Gold Standard for Sustainable Aquaculture Ecolabel Design

The report is a project of the Environmental Law Institute (ELI) and The Ocean Foundation (TOF). Funding was provided bygrants from the Munson Foundation, the Keith Campbell Foundation for the Environment, and an anonymous donor. Theauthors of this report include Read D. Porter, Kathryn Mengerink, and John Pendergrass of ELI and Mark J. Spalding of TOF. JesseDaniel Oppenheimer and intern Anne Davis contributed research support.

Executive Summary

The aquaculture industry is on the rise: since 1950, aquaculture production has grown 8.8 percent per year and shows no signs of slowing. In 2004, global production stood at 59.4 million tons, with a market value of $70.3 billion.1

Proponents claim that this “blue revolution” reduces pressure on depleted wild fish stocks, provides a source of sustainable income generation for developing economies, and serves as an important food source to address protein deficits in developing regions. Unfortunately, these claims are undermined by serious environmental and social impacts caused by current aquaculture production practices.

These impacts range from dependence on wild feedstocks to trade imbalances, and each must be addressed before aquaculture development can be considered sustainable over the long term.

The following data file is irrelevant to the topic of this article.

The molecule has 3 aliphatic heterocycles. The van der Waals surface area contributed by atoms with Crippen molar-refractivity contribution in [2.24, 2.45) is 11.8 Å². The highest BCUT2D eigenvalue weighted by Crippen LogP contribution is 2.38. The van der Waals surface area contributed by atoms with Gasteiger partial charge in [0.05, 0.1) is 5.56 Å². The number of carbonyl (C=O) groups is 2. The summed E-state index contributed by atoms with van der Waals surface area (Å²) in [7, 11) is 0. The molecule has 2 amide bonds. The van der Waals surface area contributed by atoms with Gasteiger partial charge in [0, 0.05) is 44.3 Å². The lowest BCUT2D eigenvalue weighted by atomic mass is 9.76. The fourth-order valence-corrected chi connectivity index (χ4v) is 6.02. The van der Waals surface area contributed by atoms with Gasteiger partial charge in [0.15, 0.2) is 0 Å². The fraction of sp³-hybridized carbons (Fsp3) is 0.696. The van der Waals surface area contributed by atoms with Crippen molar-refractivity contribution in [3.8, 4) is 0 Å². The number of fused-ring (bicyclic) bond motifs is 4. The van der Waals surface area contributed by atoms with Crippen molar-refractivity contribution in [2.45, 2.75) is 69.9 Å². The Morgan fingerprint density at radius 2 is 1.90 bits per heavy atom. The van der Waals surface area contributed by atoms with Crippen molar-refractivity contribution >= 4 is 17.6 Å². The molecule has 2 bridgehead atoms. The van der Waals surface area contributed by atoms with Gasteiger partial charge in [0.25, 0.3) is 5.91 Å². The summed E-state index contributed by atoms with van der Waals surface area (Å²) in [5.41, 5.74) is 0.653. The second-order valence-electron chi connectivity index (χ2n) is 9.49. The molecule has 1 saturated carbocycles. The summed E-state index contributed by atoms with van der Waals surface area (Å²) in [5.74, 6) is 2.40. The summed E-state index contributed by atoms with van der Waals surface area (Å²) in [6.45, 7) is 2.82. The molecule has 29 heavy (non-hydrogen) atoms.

The Marine Aquaculture Task Force has noted that “ecolabelling, and certification have the potential to significantly improve the sustainability of aquaculture production practices.” 2 Ecolabels are intended to leverage consumer demand for sustainable products to provide incentives for adoption of improved environmental practices by producers. Certified producers can market their products with the ecolabel, indicating to consumers that the products meet certain production standards. Producers benefit from increased access to markets and price premiums for labeled products. This simple idea has been implemented through ecolabels in a wide array of industries ranging from forestry to capture fisheries. While the theory behind ecolabelling is the same from industry to industry, each label’s institutional design differs, as does its success on the ground. Design differences affect the label’s credibility and pragmatic benefits: labels must be properly designed to ensure that they produce their intended benefits. A number of ecolabels have already been developed in response to increasing demand for an aquaculture label, and more are forthcoming in coming months and years. However, existing and planned labels all focus on incremental improvements to production processes rather than on sustainability. In these labels, sustainability is more a buzzword than a guideline for implementation. Moreover, an independent review has revealed that all existing ecolabels lack credibility due in part to a lack of institutional controls and inadequate consideration of key impacts of production and processing. In addition, it is not clear that these efforts have resulted in improvements in environmental or social practices on the ground.